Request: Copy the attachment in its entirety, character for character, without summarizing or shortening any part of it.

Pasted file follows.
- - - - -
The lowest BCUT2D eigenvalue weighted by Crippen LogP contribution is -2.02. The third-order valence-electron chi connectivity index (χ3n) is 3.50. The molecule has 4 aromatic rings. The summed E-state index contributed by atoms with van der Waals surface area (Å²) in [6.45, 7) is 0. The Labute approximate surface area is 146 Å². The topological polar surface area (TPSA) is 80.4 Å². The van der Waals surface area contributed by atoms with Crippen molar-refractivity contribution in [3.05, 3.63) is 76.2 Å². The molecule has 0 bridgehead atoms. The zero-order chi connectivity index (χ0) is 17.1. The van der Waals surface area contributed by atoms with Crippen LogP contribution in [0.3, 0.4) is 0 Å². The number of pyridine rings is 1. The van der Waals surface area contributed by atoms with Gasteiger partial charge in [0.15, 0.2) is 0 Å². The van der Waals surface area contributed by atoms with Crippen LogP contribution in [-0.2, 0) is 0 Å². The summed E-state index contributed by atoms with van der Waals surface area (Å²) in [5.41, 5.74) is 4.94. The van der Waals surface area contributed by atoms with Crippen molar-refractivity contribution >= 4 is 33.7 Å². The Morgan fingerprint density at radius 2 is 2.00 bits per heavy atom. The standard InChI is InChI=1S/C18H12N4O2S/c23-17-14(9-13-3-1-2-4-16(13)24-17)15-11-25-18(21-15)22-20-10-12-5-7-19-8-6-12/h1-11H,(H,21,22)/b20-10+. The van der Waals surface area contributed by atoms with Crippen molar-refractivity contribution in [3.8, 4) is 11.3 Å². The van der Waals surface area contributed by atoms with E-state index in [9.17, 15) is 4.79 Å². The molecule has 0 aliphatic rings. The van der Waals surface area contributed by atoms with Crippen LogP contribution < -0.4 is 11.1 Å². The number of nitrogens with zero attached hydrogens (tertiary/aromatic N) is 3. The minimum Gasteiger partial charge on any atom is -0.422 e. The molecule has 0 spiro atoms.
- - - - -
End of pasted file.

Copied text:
The lowest BCUT2D eigenvalue weighted by Crippen LogP contribution is -2.02. The third-order valence-electron chi connectivity index (χ3n) is 3.50. The molecule has 4 aromatic rings. The summed E-state index contributed by atoms with van der Waals surface area (Å²) in [6.45, 7) is 0. The Labute approximate surface area is 146 Å². The topological polar surface area (TPSA) is 80.4 Å². The van der Waals surface area contributed by atoms with Crippen molar-refractivity contribution in [3.05, 3.63) is 76.2 Å². The molecule has 0 bridgehead atoms. The zero-order chi connectivity index (χ0) is 17.1. The van der Waals surface area contributed by atoms with Crippen LogP contribution in [0.3, 0.4) is 0 Å². The number of pyridine rings is 1. The van der Waals surface area contributed by atoms with Gasteiger partial charge in [0.15, 0.2) is 0 Å². The van der Waals surface area contributed by atoms with Crippen LogP contribution in [-0.2, 0) is 0 Å². The summed E-state index contributed by atoms with van der Waals surface area (Å²) in [5.41, 5.74) is 4.94. The van der Waals surface area contributed by atoms with Crippen molar-refractivity contribution >= 4 is 33.7 Å². The Morgan fingerprint density at radius 2 is 2.00 bits per heavy atom. The standard InChI is InChI=1S/C18H12N4O2S/c23-17-14(9-13-3-1-2-4-16(13)24-17)15-11-25-18(21-15)22-20-10-12-5-7-19-8-6-12/h1-11H,(H,21,22)/b20-10+. The van der Waals surface area contributed by atoms with Crippen molar-refractivity contribution in [3.8, 4) is 11.3 Å². The van der Waals surface area contributed by atoms with E-state index in [9.17, 15) is 4.79 Å². The molecule has 0 aliphatic rings. The van der Waals surface area contributed by atoms with Crippen LogP contribution < -0.4 is 11.1 Å². The number of nitrogens with zero attached hydrogens (tertiary/aromatic N) is 3. The minimum Gasteiger partial charge on any atom is -0.422 e. The molecule has 0 spiro atoms.